Officials have also impeded reporters’ efforts to cover the community’s reaction to the shooting. Police, including officers drafted in from out of town, blocked members of the media from photographing burials and memorials, including by strategically stationing vehicles in their line of sight, ordering journalists away from public sidewalks, and, in some cases, threatening them with arrest as well; one editor at the Express-News described the resulting effect as a “wall” of cops from “all across the state.” Meanwhile, dozens of bikers harassed and obstructed reporters outside a funeral home on the pretext of protecting mourners’ privacy, with one telling a Chronicle correspondent that they were “working with the police.” Nora Lopez, the executive editor of the Express-News, told Poynter’s Amaris Castillo that she believes the bikers on the scene to have been former cops. She also claimed that active-duty officers had discouraged grieving relatives from talking to the media even when they had agreed to do so. “There was a point where we were basically discussing whether we have to get security for our reporters, to protect them from the police,” Lopez said. “I know other TV stations did do that.”

Journalists in Uvalde have had to strike an ever-agonizing balance in their coverage of grieving people, attempting to tell their urgent stories to the world without retraumatizing or otherwise disrespecting or overwhelming them. That balance is not without legitimate tension. “Journalists have done important work in Uvalde, forcing greater transparency from officials about what happened that day and why law enforcement didn’t intervene to stop the shooter sooner,” The Guardian’s Dani Anguiano wrote days after the shooting. “But teachers and family members of the victims say they have also been bombarded with phone calls from journalists and knocks at their doors.”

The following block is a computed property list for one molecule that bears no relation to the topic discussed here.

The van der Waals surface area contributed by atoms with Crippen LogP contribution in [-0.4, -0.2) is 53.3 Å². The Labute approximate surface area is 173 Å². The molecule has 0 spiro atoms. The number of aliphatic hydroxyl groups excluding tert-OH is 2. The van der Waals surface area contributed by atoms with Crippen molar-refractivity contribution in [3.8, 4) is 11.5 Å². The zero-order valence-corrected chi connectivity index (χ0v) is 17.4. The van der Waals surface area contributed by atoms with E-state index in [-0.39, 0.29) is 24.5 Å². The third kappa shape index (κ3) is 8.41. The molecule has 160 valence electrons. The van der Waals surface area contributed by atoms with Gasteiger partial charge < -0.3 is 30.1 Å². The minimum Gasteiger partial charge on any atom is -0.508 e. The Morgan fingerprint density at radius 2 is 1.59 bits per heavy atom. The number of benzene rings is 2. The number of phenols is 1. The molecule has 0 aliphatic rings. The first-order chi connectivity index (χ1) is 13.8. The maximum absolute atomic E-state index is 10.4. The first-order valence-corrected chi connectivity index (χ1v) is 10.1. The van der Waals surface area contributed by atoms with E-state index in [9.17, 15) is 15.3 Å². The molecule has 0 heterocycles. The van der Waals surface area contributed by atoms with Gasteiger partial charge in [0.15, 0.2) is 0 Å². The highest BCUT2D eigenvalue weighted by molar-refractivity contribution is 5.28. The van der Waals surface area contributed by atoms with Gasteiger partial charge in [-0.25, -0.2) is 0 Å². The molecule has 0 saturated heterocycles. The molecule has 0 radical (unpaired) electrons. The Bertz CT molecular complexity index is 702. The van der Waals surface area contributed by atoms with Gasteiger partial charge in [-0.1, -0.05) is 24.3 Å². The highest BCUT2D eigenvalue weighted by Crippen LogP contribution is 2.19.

Opinions as to the appropriateness of this can differ. Clearly, though, navigating this fraught task should be a matter for journalists, their editors, and the communities they cover—not an invitation for heavy-handed policing. In her interview with Castillo last week, Lopez stopped just short of accusing officers on the ground of violating the First Amendment, but numerous other observers have reached that conclusion. (Uvalde’s city manager acknowledged to the Express-News last week that some officers may have been “overzealous.”) Condemnation of the police’s conduct has gradually swelled on regional op-ed pages and among local and national press-freedom watchers. Yesterday, the Express-News published a letter from Jeff Cowart, the vice president of a local chapter of the Society of Professional Journalists, who thanked the paper for shining a light on the issue of press freedom in Uvalde. “As a journalist,” Cowart wrote, “I find it stunning that so many of those who vehemently defend the Second Amendment seem to have no problem throwing out the First Amendment, which explicitly protects the right of the press to do its job.”